In a previous article — entitled The Kitchen & the Pit —, I mention the relationship between music and food, and more specifically between the orchestra and the kitchen. I conclude by pointing out the similitudes in the training of cooks and musicians, the sacrifices they both go through, the thirst for knowledge and discovery, the structural organisation of kitchen and orchestra, and how chefs and composers are ultimately very much alike. It is on this parallelism that I draw the following article; a new comparison, this time with beverages: alcohol, wine and more specifically spirits.
I recently started developing and training my palate and my nose, and the similarities between how I train(ed) my ears and these two other senses are flagrant. There is a systematic approach to tasting any sort of beverage — entitled SAT —, from the different steps of approach (first through the look, then the aromas and the palate), to the different aromas used and identified, or the lexicon. This system reminds anyone who has ever trained his ear through the recognition of intervals, triads, arpeggios, chords, scales and progressions, as well as rhythms.
Just as in music, developing these senses involves starting with an imperfect use of them. Indeed, the sight is the sense that is the most developed for human beings, and learning how to use our ears, nose and palate in an equal way takes a lot of practice. It is all about rebalancing our senses.
It also takes time to identify an aroma or a flavour; just like one would find a piece sounding sad or happy, and later understand the harmonic and melodic content responsible for this feeling — and later requalifying the sounds as major, minor, dominant etc. —, one would somehow perceive a particular flavour and only through training would later understand the cause of it and the correct naming of it.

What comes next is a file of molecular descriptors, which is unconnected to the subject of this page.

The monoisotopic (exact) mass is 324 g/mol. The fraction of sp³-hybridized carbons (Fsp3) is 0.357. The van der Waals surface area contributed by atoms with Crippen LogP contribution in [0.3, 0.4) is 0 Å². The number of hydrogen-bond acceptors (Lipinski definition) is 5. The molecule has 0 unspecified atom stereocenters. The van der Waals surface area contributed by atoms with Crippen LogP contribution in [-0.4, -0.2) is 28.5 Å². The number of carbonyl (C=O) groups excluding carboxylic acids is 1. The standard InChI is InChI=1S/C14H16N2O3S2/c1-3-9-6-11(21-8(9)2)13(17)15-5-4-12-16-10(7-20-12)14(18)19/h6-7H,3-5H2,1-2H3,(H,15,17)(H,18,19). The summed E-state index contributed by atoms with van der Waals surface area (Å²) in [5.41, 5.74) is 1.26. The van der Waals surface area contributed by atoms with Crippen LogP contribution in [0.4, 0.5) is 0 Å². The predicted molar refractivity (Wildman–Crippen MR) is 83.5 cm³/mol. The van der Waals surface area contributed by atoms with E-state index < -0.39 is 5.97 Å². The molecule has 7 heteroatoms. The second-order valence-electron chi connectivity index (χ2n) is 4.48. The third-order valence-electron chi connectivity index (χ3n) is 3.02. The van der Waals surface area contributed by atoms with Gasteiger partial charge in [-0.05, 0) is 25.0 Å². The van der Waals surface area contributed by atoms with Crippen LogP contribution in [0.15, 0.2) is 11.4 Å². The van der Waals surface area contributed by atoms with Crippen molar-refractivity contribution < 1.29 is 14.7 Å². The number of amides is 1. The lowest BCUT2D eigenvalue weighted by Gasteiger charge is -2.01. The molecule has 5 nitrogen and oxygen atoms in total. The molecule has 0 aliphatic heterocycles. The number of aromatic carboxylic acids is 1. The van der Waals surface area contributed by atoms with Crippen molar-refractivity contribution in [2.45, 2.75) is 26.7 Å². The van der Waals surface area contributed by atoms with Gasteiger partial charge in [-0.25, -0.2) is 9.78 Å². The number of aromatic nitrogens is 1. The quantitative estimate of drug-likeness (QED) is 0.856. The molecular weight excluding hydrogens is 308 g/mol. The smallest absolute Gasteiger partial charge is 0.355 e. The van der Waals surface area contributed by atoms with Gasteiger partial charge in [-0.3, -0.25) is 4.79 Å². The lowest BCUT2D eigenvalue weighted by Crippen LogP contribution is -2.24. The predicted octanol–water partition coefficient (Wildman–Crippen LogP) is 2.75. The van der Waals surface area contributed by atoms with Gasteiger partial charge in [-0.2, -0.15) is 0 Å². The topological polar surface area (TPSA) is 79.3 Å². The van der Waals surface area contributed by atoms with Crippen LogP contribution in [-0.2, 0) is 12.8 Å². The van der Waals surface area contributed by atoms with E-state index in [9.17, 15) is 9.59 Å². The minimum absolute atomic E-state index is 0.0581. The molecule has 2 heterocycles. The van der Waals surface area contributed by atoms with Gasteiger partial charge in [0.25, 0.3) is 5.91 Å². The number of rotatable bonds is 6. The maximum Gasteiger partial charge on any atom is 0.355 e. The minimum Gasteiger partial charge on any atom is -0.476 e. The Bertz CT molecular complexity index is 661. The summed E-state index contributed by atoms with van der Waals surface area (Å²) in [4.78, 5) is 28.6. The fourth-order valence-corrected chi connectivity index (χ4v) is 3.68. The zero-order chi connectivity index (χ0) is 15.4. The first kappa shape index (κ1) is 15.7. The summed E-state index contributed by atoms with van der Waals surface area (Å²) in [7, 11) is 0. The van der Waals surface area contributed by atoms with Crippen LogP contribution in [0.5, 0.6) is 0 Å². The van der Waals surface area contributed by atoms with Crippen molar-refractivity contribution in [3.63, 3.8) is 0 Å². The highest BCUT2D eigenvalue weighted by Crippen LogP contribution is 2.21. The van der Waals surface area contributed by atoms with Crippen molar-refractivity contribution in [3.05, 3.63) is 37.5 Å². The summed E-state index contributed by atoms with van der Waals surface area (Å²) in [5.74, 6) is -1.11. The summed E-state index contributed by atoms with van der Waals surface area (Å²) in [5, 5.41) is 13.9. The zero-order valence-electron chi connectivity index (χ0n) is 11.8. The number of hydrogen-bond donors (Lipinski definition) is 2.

There is certainly a relationship — and perhaps even a friendship — between music and alcohol, and it has existed for many years. In popular music, rock’n’roll would be quite different without bourbon or Jack Daniel’s Tennessee Whiskey — “One Bourbon, One Scotch, One Beer” springs to everyone’s mind of course. But this relationship is true in the world of Western classical music too. Beethoven was fond of red wine, Schubert was often found in taverns, Stravinsky adored scotch — and loved it so much, he would jokingly change his name to Stra-whisky — and unfortunately Mussorgsky’s death was due to his excess of alcohol. The Finnish composer Räihälä even released a piece entitled “Ardbeg (The Ultimate Piece for Orchestra)” that pays tribute to the peaty scotch of Islay.
Of course, music is rich thanks to its diversity, from Western classical music, to jazz and popular music, to Eastern classical music, and their own form of improvised music and popular music. A lifetime is not enough to grasp the full richness of it.
And the same should be said about any fermented or distilled beverage. A single understanding of Scotch — which is the Whisky exclusively made in Scotland —, for instance, would demand a full commitment and many sacrifices, both timely and financial.
This dual diversity is additionally a blessing as it allows to pick and choose depending on the envy; A peated malt with Tchaikovsky perhaps, an aged rum with Debussy or even a glass of Burgundy with Chopin!
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